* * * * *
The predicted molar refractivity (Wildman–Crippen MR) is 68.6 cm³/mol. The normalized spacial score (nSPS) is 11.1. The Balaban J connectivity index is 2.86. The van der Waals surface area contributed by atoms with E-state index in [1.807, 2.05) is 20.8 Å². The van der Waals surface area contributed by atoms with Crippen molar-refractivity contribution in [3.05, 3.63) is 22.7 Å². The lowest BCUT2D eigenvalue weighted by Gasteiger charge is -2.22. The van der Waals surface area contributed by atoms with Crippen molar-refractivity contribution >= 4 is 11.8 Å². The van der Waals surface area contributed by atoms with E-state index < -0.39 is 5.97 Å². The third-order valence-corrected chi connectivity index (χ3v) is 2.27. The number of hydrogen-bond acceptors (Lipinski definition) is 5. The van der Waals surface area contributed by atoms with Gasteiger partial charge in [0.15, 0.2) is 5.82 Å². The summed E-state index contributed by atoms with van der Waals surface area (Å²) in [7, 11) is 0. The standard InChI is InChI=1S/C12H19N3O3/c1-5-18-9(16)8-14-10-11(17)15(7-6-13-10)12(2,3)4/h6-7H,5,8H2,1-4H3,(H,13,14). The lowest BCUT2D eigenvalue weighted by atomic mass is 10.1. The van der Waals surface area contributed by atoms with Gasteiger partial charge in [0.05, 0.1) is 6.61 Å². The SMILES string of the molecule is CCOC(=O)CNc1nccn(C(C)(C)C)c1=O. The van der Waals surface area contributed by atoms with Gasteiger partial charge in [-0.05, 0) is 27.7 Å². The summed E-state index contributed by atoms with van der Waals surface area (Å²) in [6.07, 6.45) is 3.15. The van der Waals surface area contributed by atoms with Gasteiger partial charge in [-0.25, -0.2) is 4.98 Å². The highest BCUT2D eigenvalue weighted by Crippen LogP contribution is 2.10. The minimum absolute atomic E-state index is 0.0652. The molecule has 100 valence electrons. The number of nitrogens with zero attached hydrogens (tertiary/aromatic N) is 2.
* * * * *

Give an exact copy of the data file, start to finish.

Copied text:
The predicted molar refractivity (Wildman–Crippen MR) is 68.6 cm³/mol. The normalized spacial score (nSPS) is 11.1. The Balaban J connectivity index is 2.86. The van der Waals surface area contributed by atoms with E-state index in [1.807, 2.05) is 20.8 Å². The van der Waals surface area contributed by atoms with Crippen molar-refractivity contribution in [3.05, 3.63) is 22.7 Å². The lowest BCUT2D eigenvalue weighted by Gasteiger charge is -2.22. The van der Waals surface area contributed by atoms with Crippen molar-refractivity contribution >= 4 is 11.8 Å². The van der Waals surface area contributed by atoms with E-state index < -0.39 is 5.97 Å². The third-order valence-corrected chi connectivity index (χ3v) is 2.27. The number of hydrogen-bond acceptors (Lipinski definition) is 5. The van der Waals surface area contributed by atoms with Gasteiger partial charge in [0.15, 0.2) is 5.82 Å². The summed E-state index contributed by atoms with van der Waals surface area (Å²) in [7, 11) is 0. The standard InChI is InChI=1S/C12H19N3O3/c1-5-18-9(16)8-14-10-11(17)15(7-6-13-10)12(2,3)4/h6-7H,5,8H2,1-4H3,(H,13,14). The lowest BCUT2D eigenvalue weighted by atomic mass is 10.1. The van der Waals surface area contributed by atoms with Gasteiger partial charge in [0.05, 0.1) is 6.61 Å². The SMILES string of the molecule is CCOC(=O)CNc1nccn(C(C)(C)C)c1=O. The van der Waals surface area contributed by atoms with Gasteiger partial charge in [-0.05, 0) is 27.7 Å². The summed E-state index contributed by atoms with van der Waals surface area (Å²) in [6.07, 6.45) is 3.15. The van der Waals surface area contributed by atoms with Gasteiger partial charge in [-0.25, -0.2) is 4.98 Å². The highest BCUT2D eigenvalue weighted by Crippen LogP contribution is 2.10. The minimum absolute atomic E-state index is 0.0652. The molecule has 100 valence electrons. The number of nitrogens with zero attached hydrogens (tertiary/aromatic N) is 2.